Lameikia’s Habitat home is her “spring”–a new beginning

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Lameikia and her family are escaping overcrowded conditions with their new Habitat home, which they built in partnership with Our Towns Habitat for Humanity and Lowe’s.

She has been sharing her late grandmother’s three-bedroom home with five other adults. Now, she and her daughter, Hazel, a senior at Hough High, and her son C.J. will each have their own bedroom in their new Habitat home.

Lameikia’s home is the first Habitat house completed as part of the Charlotte Impact Project, a joint initiative of Lowe’s, Our Towns Habitat and Habitat Charlotte. Last November, Lowe’s announced a pledge of $1 million to complete construction of 10 new homes and 10 critical repair projects, along with three Women Build events and eight home preservation projects.

Lameikia’s path has never been an easy one. The oldest of five, she faced a difficult home life as a child, and eventually was raised by her grandparents. She took on the role of “mom” for her siblings, and then became a mom to her first child, Kita, before she graduated high school.

She moved out on her own at 19, then later ended up in an unhealthy marriage. Her husband never worked, so they struggled financially.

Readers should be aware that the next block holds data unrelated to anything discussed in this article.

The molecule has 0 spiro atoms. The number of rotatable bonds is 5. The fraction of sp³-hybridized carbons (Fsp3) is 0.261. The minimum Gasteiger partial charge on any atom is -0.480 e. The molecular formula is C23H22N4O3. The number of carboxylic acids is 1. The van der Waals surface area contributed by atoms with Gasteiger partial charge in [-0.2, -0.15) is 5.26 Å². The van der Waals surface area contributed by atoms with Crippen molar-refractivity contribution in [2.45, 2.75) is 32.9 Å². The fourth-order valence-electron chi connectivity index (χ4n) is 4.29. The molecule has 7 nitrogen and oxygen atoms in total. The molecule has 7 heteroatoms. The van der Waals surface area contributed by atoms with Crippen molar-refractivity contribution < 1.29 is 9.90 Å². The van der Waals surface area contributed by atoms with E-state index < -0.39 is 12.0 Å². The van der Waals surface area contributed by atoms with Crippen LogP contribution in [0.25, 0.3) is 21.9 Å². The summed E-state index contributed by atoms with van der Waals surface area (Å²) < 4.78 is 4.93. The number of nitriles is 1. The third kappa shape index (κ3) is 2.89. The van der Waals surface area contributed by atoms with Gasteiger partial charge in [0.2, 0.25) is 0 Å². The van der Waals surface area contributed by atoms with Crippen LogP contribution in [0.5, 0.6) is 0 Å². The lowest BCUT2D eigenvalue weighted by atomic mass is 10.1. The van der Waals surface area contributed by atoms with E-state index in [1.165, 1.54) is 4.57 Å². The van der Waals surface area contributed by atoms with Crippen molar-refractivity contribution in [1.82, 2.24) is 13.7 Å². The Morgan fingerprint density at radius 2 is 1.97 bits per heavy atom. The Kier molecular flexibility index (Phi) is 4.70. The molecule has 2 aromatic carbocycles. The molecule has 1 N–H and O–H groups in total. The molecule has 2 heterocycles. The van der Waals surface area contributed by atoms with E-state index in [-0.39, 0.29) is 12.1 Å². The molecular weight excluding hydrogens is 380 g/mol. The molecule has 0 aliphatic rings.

As Lameikia frames it, she jumped directly from childhood into the “real world.” She works as the front desk manager at Days Inn, where she has been for 11 years. Now, she hopes having stable, affordable housing will allow her to focus on going back to school and getting a degree.

“Habitat is not just affordable housing, but a new beginning,” says future homeowner Lameikia. “I feel like my new house is my spring—it’s a re-birth, and it is where I am meant to be.”

To qualify for Our Towns Habitat’s homeownership program, Brice had to meet income requirements, commit to paying an affordable mortgage and serve 400 “sweat equity” hours. She earned her sweat equity hours by completing homeowner education classes, volunteering in the Habitat ReStore, helping build other Habitat homes, and, finally, working on this house behind us.

Lameikia enjoyed this volunteer service, as she got to meet many different people and see the impact of helping her soon-to-be new neighbors have affordable housing. But when she was finally able to work on her own home, everything was different.

Since her children are older, they were also able to help with the home’s construction. C.J. remembers the pride he felt when he conquered his fears to work on the roof. Hazel says helping build her own home has given her a sense of accomplishment.

“It was exciting working on everybody else’s home, but the feeling of working on your own home—watching them pour the foundation and seeing it go from the ground up—it’s special,” Brice said